“If we burn, you burn with us”

Submitted by AWL on 25 November, 2014 - 6:39 Author: Daisy Thomas

“If we burn, you burn with us” — those were the fighting words that rallied support behind the symbol of the rebellion: The Mockingjay.

Katniss Everdeen (Jennifer Lawrence), when pushed to her limit, became the symbol of hope and change that Panem’s Districts were so dearly in need of. ‘The Hunger Games: Mockingjay Part 1’ was 123 minutes of being on the edge of your seat, almost holding your breath to see what would unfold next. Even though I had read the books, I found that the cinematography, acting, and screenwriting were compelling enough for me lose myself in the narrative.

This third film from the incredibly successful trilogy by Suzanne Collins does not disappoint. Those who interested in the politics behind the narrative will find this instalment much more thought-provoking.

While there has been an enduring theme of fighting against injustice and the cruelty of the elite and privileged, there is more civil unrest in this film. The presumed destroyed District 13 is arming its fighters for the battle of a lifetime. All they needed was a rallying symbol.

The ‘Mockingjay’ is the final piece in the puzzle in undoing the tyrannical oppression of President Snow (Donald Sutherland) and the Capitol. As President Snow remarked previously, “hope is the only thing stronger than fear”.

To combat the fear and punishment raining down from the Capitol through the “Peacekeepers” is to convince the residents of Panem that they have something stronger to fight for: a new, fair Panem.

The perspective shifts between the state of matters in the Districts and in the Capitol. While Katniss is exposing the Capitol’s tyranny and destruction, Peeta (Josh Hutcherson) is appearing to be the Capitol’s puppet. We see the chilling progression of the Capitol’s treatment of Peeta as the rebellion gains momentum in the Districts. Disorganised chaos and anger develop into planned and strategic attacks designed to hit the Capitol where it hurts.

Instead of the chaos of separate District civil wars, the members of the Districts work to cut off the supplies from the Districts. President Snow compares the working of the Districts to serve the Capitol as blood providing life to a beating heart. Snow warns that nothing can exist without a heart, but we also know that a heart cannot exist in isolation. And inaction would come at a greater future cost than the immediate cost of a rebellion.

However, many, almost too many, find themselves paying the “ultimate price” for fighting for what they believe in.

While no-one is seeking bloodshed, the members in charge of organising the rebellion see the loss of a few good people in service of bringing down the oppressors as a price they are willing to pay. Katniss, when stricken by guilt over what Peeta must be going through, tearfully beseeches Snow and declares, “I never wanted any of this, I never wanted to be in the Games, I just wanted to save my sister and keep Peeta alive.”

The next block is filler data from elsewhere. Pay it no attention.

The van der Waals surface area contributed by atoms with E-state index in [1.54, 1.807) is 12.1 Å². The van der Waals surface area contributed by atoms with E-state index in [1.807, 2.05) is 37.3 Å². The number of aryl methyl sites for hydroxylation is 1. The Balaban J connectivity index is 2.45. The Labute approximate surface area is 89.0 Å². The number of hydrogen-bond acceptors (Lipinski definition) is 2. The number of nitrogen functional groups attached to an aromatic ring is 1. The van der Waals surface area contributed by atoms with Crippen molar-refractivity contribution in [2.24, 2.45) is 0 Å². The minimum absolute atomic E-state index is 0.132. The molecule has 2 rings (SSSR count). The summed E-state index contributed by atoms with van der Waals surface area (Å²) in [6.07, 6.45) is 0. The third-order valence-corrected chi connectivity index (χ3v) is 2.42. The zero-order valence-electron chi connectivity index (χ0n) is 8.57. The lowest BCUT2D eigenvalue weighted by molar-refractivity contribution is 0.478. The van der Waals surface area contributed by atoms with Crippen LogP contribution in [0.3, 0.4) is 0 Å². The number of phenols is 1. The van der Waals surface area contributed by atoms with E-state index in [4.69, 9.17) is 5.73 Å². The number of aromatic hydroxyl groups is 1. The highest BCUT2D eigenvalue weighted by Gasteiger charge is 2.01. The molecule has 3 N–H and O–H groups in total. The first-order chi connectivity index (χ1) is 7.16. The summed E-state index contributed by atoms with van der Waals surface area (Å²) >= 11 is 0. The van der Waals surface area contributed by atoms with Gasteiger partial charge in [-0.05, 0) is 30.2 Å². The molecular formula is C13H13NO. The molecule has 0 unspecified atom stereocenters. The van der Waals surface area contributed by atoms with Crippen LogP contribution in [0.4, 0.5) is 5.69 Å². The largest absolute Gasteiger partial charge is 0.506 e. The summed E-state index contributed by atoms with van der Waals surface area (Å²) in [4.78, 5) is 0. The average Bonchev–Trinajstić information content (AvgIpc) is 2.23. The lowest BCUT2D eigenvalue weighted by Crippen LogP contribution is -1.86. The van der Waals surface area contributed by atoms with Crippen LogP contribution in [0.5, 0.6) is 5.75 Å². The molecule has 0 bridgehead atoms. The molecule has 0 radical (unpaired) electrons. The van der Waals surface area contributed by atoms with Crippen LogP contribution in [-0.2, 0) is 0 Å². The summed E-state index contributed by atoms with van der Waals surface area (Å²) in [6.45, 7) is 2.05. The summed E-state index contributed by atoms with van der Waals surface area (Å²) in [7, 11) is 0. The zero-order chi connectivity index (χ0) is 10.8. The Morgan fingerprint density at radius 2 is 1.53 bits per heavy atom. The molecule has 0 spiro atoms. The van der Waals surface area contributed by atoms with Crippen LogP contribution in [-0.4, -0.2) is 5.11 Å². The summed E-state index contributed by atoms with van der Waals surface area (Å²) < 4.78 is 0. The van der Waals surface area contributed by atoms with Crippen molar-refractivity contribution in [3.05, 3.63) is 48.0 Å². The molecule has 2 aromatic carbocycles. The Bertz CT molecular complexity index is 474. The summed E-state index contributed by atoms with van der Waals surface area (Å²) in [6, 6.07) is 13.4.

For Katniss, this fight will always come down to the personal. She is ready to sacrifice herself if that would ensure the safety of her family and her friends.

And initially that noble but narrow goal is what almost stops the rebellion before it can properly get started. I think Katniss’ disagreement with authority over the best course of action is down to her personality as well as her relative youth and inexperience with the ways of the world. While she has experienced more trauma, horror, death, and pain than anyone, let alone a teenager, should ever experience, she is, at her core, still thinking only as a sister and friend rather than like a more detached strategist like President Coin (Julianne Moore).

Before seeing the state of District 12, Katniss’ focus was rage against Plutarch Heavensbee (Philip Seymour Hoffman) and Haymitch Abernathy (Woody Harrelson) not saving Peeta, but the sheer mercilessness and destruction by the Capitol’s forces on the ground at District 12 becomes one of Katniss’ defining and mobilising moments for action. From the original 10,000 residents, a mere 915 survived the (off-screen) attack after the last Hunger Games.

Overall, ‘The Hunger Games: Mockingjay Part 1’ was a really well-made, thought-provoking, emotional (I teared up more than once), and inspiring film. I remember leaving ‘Catching Fire’ and being furious at the Capitol. I left Mockingjay feeling like I wanted to join Katniss and the rebellion.

I definitely recommend seeing the film regardless of whether or not you’ve read the books. And while it might be considered “young adult fiction”, a wide variety of ages can enjoy this story.

And remember that “the courage of one will change the world”.

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